16th May, 2023
Do employees have health and safety responsibilities? In a word. Yes. Employees do have legal health and safety responsibilities. Not to the same extent or level as employers, but duties nonetheless. So how can employees make sure they meet these legal requirements? Let's take a look.
We recently wrote about the legal health and safety responsibilities of employers. And, of course, employers have health and safety duties to their workers. But what about employees? Do they have health and safety responsibilities too?
Yes! Employees do have legal health and safety responsibilities.
The Health and Safety at Work etc. Act 1974 (HSW Act) is the first place we need to look for these employee responsibilities. The HSW Act is the main piece of health and safety law, in that it applies to all workplaces of all types and for all activities. It's under this act that other health and safety regulations can come into force.
So what does the Health and Safety at Work Act say about employee responsibilities?
Employees have responsibilities under the HSW Act. These are:
These are fairly straightforward requirements. And they should make sense. After all, we all have a general duty of care to ourselves and others - at work or not.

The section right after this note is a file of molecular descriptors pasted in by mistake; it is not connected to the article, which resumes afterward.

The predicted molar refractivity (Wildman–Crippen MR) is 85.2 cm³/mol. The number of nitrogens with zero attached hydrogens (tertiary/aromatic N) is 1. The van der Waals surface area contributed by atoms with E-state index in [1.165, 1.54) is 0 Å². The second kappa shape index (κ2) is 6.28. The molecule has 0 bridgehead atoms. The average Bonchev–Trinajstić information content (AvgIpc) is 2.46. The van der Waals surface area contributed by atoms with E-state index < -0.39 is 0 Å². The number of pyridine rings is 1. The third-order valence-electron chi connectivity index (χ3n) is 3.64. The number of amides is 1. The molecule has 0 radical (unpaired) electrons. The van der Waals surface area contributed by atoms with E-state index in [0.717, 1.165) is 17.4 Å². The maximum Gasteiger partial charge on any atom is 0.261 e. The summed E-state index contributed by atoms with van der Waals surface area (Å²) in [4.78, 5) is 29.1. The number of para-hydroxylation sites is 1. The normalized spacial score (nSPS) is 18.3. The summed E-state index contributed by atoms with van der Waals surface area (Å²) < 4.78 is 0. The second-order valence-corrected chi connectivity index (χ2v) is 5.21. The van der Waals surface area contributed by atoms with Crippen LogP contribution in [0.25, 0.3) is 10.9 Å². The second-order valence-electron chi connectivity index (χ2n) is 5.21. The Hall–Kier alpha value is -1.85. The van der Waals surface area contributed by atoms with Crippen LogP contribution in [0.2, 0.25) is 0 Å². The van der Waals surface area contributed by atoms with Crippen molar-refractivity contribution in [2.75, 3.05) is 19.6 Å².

These duties can be found in a section specific to employees (section 7).
It shall be the duty of every employee while at work—
- to take reasonable care for the health and safety of himself and of other persons who may be affected by his acts or omissions at work; and
- as regards any duty or requirement imposed on his employer or any other person by or under any of the relevant statutory provisions, to co-operate with him so far as is necessary to enable that duty or requirement to be performed or complied with.
And the HSW Act isn't the only place you can find employee health and safety responsibilities.
Employees have further duties under the Management of Health and Safety at Work Regulations (MHSWR). And just like the HSW Act, employees get their very own section (Regulation 14). Employee responsibilities include: